Cleft palate patients (1:1000 live births) all undergo palate repair; however, 60% de- velop complications including oronasal fistula (ONF) formation. ONF formation leads to poor feeding and speech. Cleft palate repair involves rotating palate mucosal flaps into the cleft and healing is affected by physi- cal trauma from the tongue and a bacteria laden environment. Currently, cleft palate repair surgeries lack a regenerative reconstructive option, require multiple re-repairs due to ONF and increase cost and morbidity. Surgeons use allograft dermal implants, despite the risk of HIV/prion transmission, to act solely as a barrier to reduce ONF. Our group has developed a novel murine phenocopy of ONF, and identified a unique immuno- modulatory approach to directing the ONF healing process in a pro-regenerative program. FTY720, an active biolipid, targets the sphingosine pathway to preferentially attract pro-regenerative monocytes and macrophag- es to improve ONF healing. Our long-term goal is to develop an immunoregenerative approach to improve pal- ate wound healing. The overall objective in this application is to determine the mechanism of ONF healing and use FTY720 nanofibers to tune the monocyte and macrophage migration in a pro-regenerative fashion. The central hypothesis is that inflammatory monocytes and macrophages are the predominant response during oral cavity wound healing and that delivery of FTY720 preferentially attracts pro-regenerative monocytes and mac- rophages leading to improved wound healing. FTY720 signals through the sphingosine pathway, increasing the recruitment of pro-regenerative monocytes and macrophages. The rationale for the proposed research is that a comprehensive and mechanistic understanding of the inflammatory response during ONF formation will provide therapeutic targets aimed at altering pro-regenerative monocyte migration. Guided by strong prelimi- nary data, including a paper demonstrating significant reduction in ONF following FTY720 nanofiber delivery, the hypothesis will be tested by pursuing two specific aims: 1) Determine the requirement, timing and mecha- nistic contributions of the inflammatory response during ONF formation; 2) Engineer a nanofiber scaffold to provide controlled delivery of FTY720 to improve oral cavity wound healing using an immunoregenerative ap- proach.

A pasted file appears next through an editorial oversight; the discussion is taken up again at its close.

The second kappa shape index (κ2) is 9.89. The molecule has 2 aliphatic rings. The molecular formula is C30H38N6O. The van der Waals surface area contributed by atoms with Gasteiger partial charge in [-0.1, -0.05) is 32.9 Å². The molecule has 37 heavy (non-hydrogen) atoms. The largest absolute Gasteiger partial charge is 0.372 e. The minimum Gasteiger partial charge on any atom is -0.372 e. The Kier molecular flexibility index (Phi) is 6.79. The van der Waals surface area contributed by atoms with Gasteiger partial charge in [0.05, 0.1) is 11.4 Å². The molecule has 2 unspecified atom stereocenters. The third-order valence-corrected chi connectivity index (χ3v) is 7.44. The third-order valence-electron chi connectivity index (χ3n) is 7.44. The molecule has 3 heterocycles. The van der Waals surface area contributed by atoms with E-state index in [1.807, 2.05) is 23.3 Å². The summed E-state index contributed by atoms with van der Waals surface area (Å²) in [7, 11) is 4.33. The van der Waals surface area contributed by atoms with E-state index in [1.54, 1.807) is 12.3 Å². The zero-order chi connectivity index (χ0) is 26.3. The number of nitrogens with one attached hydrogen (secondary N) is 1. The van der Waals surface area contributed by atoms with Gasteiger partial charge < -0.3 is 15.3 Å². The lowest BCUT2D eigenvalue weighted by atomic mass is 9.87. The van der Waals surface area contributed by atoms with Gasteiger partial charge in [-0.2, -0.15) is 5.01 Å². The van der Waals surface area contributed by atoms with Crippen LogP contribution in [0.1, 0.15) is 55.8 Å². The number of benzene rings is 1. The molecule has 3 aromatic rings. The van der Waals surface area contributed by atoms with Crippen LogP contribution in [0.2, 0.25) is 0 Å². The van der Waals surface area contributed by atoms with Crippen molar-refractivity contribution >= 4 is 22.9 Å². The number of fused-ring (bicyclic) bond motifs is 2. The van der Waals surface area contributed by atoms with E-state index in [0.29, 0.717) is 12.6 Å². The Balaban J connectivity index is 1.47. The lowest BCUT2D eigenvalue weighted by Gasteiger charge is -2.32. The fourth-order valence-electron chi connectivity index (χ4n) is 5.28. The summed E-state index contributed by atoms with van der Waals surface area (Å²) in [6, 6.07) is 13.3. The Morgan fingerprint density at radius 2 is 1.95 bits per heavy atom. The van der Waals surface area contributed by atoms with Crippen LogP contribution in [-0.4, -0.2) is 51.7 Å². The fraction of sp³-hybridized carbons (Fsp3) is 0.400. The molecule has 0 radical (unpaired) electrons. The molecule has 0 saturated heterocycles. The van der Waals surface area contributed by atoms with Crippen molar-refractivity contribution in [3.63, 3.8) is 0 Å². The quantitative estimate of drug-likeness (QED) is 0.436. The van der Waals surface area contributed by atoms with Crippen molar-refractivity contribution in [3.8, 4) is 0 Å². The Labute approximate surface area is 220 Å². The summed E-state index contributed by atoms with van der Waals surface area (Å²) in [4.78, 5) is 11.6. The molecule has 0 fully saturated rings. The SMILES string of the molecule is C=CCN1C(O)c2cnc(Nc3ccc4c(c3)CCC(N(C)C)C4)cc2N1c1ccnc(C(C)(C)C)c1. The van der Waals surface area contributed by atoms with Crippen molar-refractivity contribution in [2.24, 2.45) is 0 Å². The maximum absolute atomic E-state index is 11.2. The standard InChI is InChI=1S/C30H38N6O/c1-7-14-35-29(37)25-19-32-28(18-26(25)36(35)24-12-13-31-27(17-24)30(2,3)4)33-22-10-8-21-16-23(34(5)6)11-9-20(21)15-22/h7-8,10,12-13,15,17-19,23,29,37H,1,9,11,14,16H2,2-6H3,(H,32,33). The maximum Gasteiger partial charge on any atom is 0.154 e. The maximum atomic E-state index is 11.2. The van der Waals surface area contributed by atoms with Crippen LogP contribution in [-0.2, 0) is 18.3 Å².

In Aim 1 we will identify the critical inflammatory cell recruitment to healing ONF, determine the re- quirement of monocytes, and identify alteration in the cytokines and reparative gene pathways following ONF formation.
In Aim 2, we will test the optimal FTY720 delivery strategy, the ability of FTY720 nanofiber to direct pro-regenerative ONF wound healing with and without monocytes, and determine the effects of FTY720 nano- fiber on the cytokines and reparative gene pathways. The proposed research is innovative by mechanistically describing monocyte migration in an ONF murine model that allows testing of immunomodulatory strategies. The proposed research is significant because it that FTY720, an FDA-approved drug approved to treat multiple sclerosis, could be fast tracked to clinical trials to reduce ONF formation.
The proposed research is relevant to public health as cleft palate is the most common craniofacial congenital anomaly and cleft palate repair is associated with wound healing complications in up to 60% of patients, resulting in an oronasal fistula (ONF). ONF occurrence is associated with poor feeding and speech and typically requires multiple additional surgeries to repair. This proposal is relevant to the NIH's mission to develop innovative therapies and we propose an immunomodulatory strategy to improve oral cavity wound healing, reducing ONF formation, by attracting pro-regenerative monocytes and macrophages using FTY720 containing nanofiber delivery.